News Archive
Liz Markus, Art As Golf by Zach Fischman for Little Star Art Journal

Liz Markus (b. 1967, Buffalo, New York) doesn’t like to struggle. That doesn’t mean her life is easy, or that she’s any stranger to difficulty. But she’s tried to devise a painterly practice that doesn’t trade in ardor, or at least the type we’re used to seeing on canvas. Markus grew up in Buffalo, and spent much of her childhood at the Albright-Knox Art Gallery, whose impressive collection of Abstract Expressionism is a kind of crash course in what struggle, and particularly masculine struggle, might look like in paint. It’s not that Markus dislikes this type of painting – indeed, she spent much of her development working through such styles and influences – but rather, as all painters must do, she went searching for a style that suited her aims And so rather than do battle on canvas, Markus populated her work with hippies and stuffed animals, and more recently, wealthy members of the international jet set. In recent years, she found herself watching a lot of golf, and was taken with the quiet atmosphere and verdant landscapes she saw on screen. She noticed a parallel to working in the studio, watching golfers trying to get in the zone and hit a ball, seemingly effortlessly, into an impossibly small hole. She devoted a large painting to the comparison, rendering the course in washy skeins of green on unprimed canvas, and lettering the name of the game in big purple letters at the bottom. The studio, and the problem of painting, is a difficult course with treacherous obstacles, but every so often Markus shoots under par, and makes a painting that records her happiness instead of her struggle.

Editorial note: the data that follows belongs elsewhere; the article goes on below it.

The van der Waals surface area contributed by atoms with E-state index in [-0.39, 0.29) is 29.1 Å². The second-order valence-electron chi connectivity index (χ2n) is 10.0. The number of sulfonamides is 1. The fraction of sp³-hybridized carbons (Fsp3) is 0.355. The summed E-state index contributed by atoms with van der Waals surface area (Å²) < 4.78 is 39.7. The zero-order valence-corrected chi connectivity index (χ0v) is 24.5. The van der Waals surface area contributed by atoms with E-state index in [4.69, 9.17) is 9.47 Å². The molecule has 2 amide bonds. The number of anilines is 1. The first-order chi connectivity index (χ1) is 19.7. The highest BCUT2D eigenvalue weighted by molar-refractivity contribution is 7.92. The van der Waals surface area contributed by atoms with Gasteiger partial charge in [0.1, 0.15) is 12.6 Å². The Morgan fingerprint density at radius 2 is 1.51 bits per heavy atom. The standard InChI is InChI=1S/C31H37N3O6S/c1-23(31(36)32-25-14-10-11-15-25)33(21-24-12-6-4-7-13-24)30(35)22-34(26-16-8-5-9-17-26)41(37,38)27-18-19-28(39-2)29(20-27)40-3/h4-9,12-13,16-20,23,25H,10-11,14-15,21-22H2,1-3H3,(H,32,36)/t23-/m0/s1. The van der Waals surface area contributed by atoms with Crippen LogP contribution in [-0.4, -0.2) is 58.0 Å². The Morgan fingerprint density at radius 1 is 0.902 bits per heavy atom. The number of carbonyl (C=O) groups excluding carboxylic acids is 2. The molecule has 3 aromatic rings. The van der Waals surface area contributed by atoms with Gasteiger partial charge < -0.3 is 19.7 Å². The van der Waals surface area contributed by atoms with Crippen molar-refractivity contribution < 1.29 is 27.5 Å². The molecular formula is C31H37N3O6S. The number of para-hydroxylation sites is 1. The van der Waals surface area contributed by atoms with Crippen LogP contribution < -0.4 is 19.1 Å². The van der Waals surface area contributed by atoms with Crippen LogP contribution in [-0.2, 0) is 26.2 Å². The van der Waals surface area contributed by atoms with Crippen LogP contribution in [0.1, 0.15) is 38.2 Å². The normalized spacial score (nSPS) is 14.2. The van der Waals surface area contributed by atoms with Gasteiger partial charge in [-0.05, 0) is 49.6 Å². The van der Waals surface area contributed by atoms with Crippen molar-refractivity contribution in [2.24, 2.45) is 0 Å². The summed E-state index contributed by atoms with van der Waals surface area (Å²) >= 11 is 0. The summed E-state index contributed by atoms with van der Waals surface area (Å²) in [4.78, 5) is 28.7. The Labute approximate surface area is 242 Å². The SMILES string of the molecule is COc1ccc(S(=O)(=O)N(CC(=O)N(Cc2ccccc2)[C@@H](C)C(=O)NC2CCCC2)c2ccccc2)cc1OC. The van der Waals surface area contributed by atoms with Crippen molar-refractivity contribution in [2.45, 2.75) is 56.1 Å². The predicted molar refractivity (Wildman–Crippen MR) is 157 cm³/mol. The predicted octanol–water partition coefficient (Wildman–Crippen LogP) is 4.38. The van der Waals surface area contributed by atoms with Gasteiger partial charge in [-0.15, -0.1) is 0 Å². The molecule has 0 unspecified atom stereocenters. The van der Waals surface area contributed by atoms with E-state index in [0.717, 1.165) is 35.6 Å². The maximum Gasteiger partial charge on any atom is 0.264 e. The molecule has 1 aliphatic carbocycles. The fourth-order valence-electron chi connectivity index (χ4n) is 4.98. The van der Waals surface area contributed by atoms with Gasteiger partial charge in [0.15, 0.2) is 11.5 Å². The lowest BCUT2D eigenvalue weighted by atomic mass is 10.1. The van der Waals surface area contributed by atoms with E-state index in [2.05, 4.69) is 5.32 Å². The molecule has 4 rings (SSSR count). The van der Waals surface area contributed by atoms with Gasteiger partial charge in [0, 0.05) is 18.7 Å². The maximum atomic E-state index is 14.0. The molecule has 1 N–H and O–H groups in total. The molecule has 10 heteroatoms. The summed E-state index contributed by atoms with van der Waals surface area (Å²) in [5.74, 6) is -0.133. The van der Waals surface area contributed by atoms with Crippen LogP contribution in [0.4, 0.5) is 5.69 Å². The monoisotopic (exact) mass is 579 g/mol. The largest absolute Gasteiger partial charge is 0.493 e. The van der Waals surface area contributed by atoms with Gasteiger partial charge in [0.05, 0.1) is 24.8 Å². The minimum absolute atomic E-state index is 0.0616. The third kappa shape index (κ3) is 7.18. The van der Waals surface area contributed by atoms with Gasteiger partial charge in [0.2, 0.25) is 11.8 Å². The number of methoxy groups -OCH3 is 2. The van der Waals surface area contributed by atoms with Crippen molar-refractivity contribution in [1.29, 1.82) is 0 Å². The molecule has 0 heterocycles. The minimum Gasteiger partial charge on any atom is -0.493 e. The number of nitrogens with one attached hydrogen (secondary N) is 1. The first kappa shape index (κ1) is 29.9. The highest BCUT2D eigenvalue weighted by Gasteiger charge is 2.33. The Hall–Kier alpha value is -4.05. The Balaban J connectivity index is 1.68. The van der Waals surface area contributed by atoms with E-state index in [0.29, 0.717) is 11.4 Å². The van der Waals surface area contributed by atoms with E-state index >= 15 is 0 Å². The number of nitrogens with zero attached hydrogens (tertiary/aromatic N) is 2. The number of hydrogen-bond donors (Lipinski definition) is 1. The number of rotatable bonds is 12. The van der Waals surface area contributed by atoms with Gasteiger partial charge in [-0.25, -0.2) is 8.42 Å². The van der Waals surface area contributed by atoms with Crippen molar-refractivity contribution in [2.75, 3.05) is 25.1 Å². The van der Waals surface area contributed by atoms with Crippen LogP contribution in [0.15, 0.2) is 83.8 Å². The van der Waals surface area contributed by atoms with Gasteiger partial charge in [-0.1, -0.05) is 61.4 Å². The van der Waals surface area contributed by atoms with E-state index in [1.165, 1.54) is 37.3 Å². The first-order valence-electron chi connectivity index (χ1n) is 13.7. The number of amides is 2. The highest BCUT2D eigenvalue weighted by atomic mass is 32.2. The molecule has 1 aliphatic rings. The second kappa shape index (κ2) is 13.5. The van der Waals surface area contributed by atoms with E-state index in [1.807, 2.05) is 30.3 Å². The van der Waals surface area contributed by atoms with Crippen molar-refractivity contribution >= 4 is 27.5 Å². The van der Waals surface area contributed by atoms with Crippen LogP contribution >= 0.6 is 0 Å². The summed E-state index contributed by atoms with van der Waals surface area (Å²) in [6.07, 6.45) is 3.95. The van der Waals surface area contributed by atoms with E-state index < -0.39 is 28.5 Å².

Pencil In The Studio

Maria Calandra visited and drew my studio for her amazing blog, Pencil In The Studio.

Domestic Seen at The Nerman Museum, Kansas City, KS

Julie Blackmon · Matt Bollinger · Ramiro Gomez · Ezra Johnson · Thomas Keifer · Sean Lyman · Liz Markus
Domestic Seen focuses upon seven artists who employ interiors, objects and related “domestic” scenes to convey perceptions regarding varied experiences, immigration, celebrity, wealth etc. The seemingly mundane is imbued with critical content that resonates both locally and nationally. Featuring paintings, photographs, videos, drawings and sculptural works, the exhibition highlights a diverse range of people, places and objects.

Man Alive at Mauruani Mercier Gallery, Brussels

Curated by Wendy White
12.01.2017 to 25.02.2017
Gallery - Brussels - Belgium
Liz Markus, Wildfox USA, 2016, acrylic and collage on canvas
Nina Chanel Abney
Judith Bernstein 
Jordan Casteel 
Rosson Crow 
Rochelle Feinstein 
Keltie Ferris 
Joanne Greenbaum 
Liz Markus 
Marilyn Minter 
Nathlie Provosty 
Ruth Root 
Pat Steir
Kaari Upson
Wendy White 
Sue Williams 
Brenna Youngblood
Lisa Yuskavage
Julia Wachtel

The Artists We Know: Liz Markus

HGU Hotel studio visit video created in conjunction with the permanent installation of several Girlfriends of the Rolling Stones paintings in the hotel lounge.